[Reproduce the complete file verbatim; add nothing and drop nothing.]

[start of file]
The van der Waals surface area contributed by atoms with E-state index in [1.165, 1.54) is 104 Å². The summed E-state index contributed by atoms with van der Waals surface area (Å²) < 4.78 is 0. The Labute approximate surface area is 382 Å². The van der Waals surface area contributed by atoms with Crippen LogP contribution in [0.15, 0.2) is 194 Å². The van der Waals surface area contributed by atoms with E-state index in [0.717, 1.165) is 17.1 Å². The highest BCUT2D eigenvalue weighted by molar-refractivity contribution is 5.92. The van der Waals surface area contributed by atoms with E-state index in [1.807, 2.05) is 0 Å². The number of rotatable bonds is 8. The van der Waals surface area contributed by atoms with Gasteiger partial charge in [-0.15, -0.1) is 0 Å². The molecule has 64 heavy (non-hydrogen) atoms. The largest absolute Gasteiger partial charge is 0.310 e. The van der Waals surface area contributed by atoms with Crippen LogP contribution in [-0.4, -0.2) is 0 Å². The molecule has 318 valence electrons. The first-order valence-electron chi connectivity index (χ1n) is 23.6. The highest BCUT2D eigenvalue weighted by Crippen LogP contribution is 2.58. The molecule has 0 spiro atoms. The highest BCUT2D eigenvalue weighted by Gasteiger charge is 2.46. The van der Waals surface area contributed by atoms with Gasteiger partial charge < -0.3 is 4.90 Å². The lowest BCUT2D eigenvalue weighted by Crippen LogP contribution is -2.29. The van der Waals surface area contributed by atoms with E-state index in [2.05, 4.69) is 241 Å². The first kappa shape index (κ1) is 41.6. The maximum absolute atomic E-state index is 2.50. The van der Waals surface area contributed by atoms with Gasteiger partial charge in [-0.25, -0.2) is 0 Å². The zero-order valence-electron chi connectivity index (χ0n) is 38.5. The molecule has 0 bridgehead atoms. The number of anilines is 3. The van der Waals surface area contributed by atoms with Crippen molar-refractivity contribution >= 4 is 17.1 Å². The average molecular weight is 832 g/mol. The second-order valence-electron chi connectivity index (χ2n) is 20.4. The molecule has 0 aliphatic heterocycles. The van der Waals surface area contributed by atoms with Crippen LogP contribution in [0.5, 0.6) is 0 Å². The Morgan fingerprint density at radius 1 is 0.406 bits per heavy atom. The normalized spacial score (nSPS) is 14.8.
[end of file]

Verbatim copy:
The van der Waals surface area contributed by atoms with E-state index in [1.165, 1.54) is 104 Å². The summed E-state index contributed by atoms with van der Waals surface area (Å²) < 4.78 is 0. The Labute approximate surface area is 382 Å². The van der Waals surface area contributed by atoms with Crippen LogP contribution in [0.15, 0.2) is 194 Å². The van der Waals surface area contributed by atoms with E-state index in [0.717, 1.165) is 17.1 Å². The highest BCUT2D eigenvalue weighted by molar-refractivity contribution is 5.92. The van der Waals surface area contributed by atoms with E-state index in [1.807, 2.05) is 0 Å². The number of rotatable bonds is 8. The van der Waals surface area contributed by atoms with Gasteiger partial charge in [-0.15, -0.1) is 0 Å². The molecule has 64 heavy (non-hydrogen) atoms. The largest absolute Gasteiger partial charge is 0.310 e. The van der Waals surface area contributed by atoms with Crippen LogP contribution in [-0.4, -0.2) is 0 Å². The molecule has 318 valence electrons. The first-order valence-electron chi connectivity index (χ1n) is 23.6. The highest BCUT2D eigenvalue weighted by Crippen LogP contribution is 2.58. The molecule has 0 spiro atoms. The highest BCUT2D eigenvalue weighted by Gasteiger charge is 2.46. The van der Waals surface area contributed by atoms with Gasteiger partial charge < -0.3 is 4.90 Å². The lowest BCUT2D eigenvalue weighted by Crippen LogP contribution is -2.29. The van der Waals surface area contributed by atoms with E-state index in [2.05, 4.69) is 241 Å². The first kappa shape index (κ1) is 41.6. The maximum absolute atomic E-state index is 2.50. The van der Waals surface area contributed by atoms with Gasteiger partial charge in [-0.25, -0.2) is 0 Å². The zero-order valence-electron chi connectivity index (χ0n) is 38.5. The molecule has 0 bridgehead atoms. The number of anilines is 3. The van der Waals surface area contributed by atoms with Crippen molar-refractivity contribution >= 4 is 17.1 Å². The average molecular weight is 832 g/mol. The second-order valence-electron chi connectivity index (χ2n) is 20.4. The molecule has 0 aliphatic heterocycles. The van der Waals surface area contributed by atoms with Crippen LogP contribution in [0.5, 0.6) is 0 Å². The Morgan fingerprint density at radius 1 is 0.406 bits per heavy atom. The normalized spacial score (nSPS) is 14.8.